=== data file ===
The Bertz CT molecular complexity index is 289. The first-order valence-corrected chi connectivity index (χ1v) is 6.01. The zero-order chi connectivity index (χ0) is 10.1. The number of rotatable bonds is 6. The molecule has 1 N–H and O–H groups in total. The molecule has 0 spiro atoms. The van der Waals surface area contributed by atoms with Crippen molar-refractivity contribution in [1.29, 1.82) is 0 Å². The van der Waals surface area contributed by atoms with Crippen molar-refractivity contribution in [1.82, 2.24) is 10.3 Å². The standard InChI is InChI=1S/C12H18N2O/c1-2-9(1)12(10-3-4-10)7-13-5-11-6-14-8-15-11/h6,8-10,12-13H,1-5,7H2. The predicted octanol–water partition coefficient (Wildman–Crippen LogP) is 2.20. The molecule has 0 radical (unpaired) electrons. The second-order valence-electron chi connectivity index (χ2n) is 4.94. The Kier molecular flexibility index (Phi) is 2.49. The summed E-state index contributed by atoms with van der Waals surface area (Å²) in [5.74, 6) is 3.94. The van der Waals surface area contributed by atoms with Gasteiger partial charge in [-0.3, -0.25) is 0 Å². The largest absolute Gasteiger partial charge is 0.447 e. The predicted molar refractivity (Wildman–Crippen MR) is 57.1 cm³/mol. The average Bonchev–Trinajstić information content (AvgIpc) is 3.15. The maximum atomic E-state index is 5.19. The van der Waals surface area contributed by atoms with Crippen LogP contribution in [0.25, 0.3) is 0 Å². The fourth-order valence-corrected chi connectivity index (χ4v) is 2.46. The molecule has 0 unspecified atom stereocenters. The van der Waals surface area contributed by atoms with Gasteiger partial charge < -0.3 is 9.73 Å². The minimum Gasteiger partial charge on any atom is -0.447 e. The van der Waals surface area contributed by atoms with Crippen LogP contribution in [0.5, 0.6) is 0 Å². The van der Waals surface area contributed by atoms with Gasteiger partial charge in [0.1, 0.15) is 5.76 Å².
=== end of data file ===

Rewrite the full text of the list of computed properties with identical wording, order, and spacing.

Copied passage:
The Bertz CT molecular complexity index is 289. The first-order valence-corrected chi connectivity index (χ1v) is 6.01. The zero-order chi connectivity index (χ0) is 10.1. The number of rotatable bonds is 6. The molecule has 1 N–H and O–H groups in total. The molecule has 0 spiro atoms. The van der Waals surface area contributed by atoms with Crippen molar-refractivity contribution in [1.29, 1.82) is 0 Å². The van der Waals surface area contributed by atoms with Crippen molar-refractivity contribution in [1.82, 2.24) is 10.3 Å². The standard InChI is InChI=1S/C12H18N2O/c1-2-9(1)12(10-3-4-10)7-13-5-11-6-14-8-15-11/h6,8-10,12-13H,1-5,7H2. The predicted octanol–water partition coefficient (Wildman–Crippen LogP) is 2.20. The molecule has 0 radical (unpaired) electrons. The second-order valence-electron chi connectivity index (χ2n) is 4.94. The Kier molecular flexibility index (Phi) is 2.49. The summed E-state index contributed by atoms with van der Waals surface area (Å²) in [5.74, 6) is 3.94. The van der Waals surface area contributed by atoms with Gasteiger partial charge in [-0.3, -0.25) is 0 Å². The largest absolute Gasteiger partial charge is 0.447 e. The predicted molar refractivity (Wildman–Crippen MR) is 57.1 cm³/mol. The average Bonchev–Trinajstić information content (AvgIpc) is 3.15. The maximum atomic E-state index is 5.19. The van der Waals surface area contributed by atoms with Crippen LogP contribution in [0.25, 0.3) is 0 Å². The fourth-order valence-corrected chi connectivity index (χ4v) is 2.46. The molecule has 0 unspecified atom stereocenters. The van der Waals surface area contributed by atoms with Gasteiger partial charge < -0.3 is 9.73 Å². The minimum Gasteiger partial charge on any atom is -0.447 e. The van der Waals surface area contributed by atoms with Crippen LogP contribution in [0.5, 0.6) is 0 Å². The van der Waals surface area contributed by atoms with Gasteiger partial charge in [0.1, 0.15) is 5.76 Å².